Teasdale, Scott 2023 05 04

Scott Teasdale

Scott is an Accredited Practising Dietitian and Senior Research Fellow at the Discipline of Psychiatry and Mental Health at UNSW Sydney. Scott is lead for KBIMgardens, the physical health for people with mental illness pillar of Mindgardens Neuroscience Network. Scott's current NHMRC research grant focuses on nutrition intervention for comorbid physical health conditions in people with severe mental illness.


Title: KBIM - food secure: An overview of problem identification and co-design of a solution

Author(s): Scott Teasdale, Catherine O'Donnell

Introduction: People living with a serious mental illness can be at risk for food insecurity due to challenges associated with the illness. However, the extent of this issue, its impacts and potential solutions are largely unknown.

Method: Two cross-sectional studies were conducted to determine the extent of food insecurity and its association with health behaviours in people engaged with mental health services in South Eastern Sydney. Food insecurity was assessed through validated questionnaires in clozapine and long-acting injectable antipsychotic consumers. Prevalence of food insecurity was determined, and independent samples t tests and binary logistic regression analyses were used to understand relationships between food insecurity and health behaviours. Subsequently, two workshops were undertaken using coproduction principles to generate a greater understanding of the problem and potential solutions. A peer worker and a co-design researcher facilitated the workshops which comprised consumers, peer workers and clinicians. Reflexive thematic analysis was used by two researchers and a peer worker in an inductive approach to generate themes. Ethics approval was obtained from the South Eastern Sydney Local Health District Human Research Ethics Committee [LNR/17/POWH/580; 2019/ETH10620; 2022/ETH02327]. Subsequently, two workshops were undertaken using coproduction principles to generate a greater understanding of the problem.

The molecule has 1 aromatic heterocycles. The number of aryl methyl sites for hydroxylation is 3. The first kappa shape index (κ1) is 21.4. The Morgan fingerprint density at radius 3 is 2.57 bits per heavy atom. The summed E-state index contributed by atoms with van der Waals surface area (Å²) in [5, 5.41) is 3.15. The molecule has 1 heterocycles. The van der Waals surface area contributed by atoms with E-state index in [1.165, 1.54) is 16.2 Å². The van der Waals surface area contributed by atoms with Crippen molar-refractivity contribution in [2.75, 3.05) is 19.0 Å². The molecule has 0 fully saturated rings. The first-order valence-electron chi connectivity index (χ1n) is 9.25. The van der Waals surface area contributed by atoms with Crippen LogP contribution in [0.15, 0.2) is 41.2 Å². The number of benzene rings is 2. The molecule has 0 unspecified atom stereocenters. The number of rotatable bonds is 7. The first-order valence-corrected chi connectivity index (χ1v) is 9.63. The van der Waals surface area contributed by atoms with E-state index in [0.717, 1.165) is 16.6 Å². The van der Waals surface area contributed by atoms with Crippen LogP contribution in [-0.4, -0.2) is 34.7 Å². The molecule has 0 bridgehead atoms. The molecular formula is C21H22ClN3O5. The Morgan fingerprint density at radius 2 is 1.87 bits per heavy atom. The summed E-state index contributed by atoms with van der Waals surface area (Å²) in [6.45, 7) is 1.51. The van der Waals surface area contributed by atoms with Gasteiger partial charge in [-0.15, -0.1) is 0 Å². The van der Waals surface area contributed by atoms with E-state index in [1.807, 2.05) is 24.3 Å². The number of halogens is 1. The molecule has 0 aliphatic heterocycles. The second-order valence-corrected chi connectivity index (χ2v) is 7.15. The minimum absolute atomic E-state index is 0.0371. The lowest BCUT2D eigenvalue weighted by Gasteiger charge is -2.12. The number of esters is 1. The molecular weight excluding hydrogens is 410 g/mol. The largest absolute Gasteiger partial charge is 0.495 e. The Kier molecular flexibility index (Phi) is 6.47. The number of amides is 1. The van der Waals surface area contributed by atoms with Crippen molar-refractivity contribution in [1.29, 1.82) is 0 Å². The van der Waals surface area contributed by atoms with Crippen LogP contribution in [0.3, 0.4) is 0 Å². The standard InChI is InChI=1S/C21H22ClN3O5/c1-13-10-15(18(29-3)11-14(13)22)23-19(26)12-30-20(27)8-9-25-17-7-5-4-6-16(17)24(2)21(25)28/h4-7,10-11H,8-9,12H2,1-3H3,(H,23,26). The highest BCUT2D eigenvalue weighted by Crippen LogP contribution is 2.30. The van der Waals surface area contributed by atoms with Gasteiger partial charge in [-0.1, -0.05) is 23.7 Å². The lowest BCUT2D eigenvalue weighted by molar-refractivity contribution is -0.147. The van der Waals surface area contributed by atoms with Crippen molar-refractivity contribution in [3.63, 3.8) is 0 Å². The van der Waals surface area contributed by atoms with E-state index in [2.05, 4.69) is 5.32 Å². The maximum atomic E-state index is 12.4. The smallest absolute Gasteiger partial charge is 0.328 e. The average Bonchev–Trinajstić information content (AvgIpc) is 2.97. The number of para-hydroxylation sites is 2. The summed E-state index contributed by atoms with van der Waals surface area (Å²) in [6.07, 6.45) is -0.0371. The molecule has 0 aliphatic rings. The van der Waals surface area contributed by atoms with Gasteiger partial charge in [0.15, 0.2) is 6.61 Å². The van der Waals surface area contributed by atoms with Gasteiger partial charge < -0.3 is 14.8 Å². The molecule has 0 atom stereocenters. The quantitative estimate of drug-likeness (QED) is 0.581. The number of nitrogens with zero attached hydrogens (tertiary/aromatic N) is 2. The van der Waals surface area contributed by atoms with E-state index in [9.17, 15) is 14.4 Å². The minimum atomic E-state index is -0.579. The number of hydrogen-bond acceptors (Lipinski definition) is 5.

Results & Findings: Food insecurity was reported in 45% (104/233 people) and 31% (58/188 people) who completed cross-sectional study one and two respectively. Those who reported food insecurity were more likely to smoke tobacco (Odds ratios = 1.9 and 3.1 for studies one and two), and less likely to eat fruit (odds ratio = 0.4) and vegetables (odds ratio = 0.4) daily. Seven consumers, one peer worker and six community-based clinicians engaged in the workshops. Generation of themes from the co-design workshops is in progress.

Discussion: Food insecurity is highly prevalent in people living with serious mental illness and linked to unfavourable health behaviours. An in-depth exploration of causes, impacts and potential solutions will lead to an intervention protocol for testing in a pilot trial.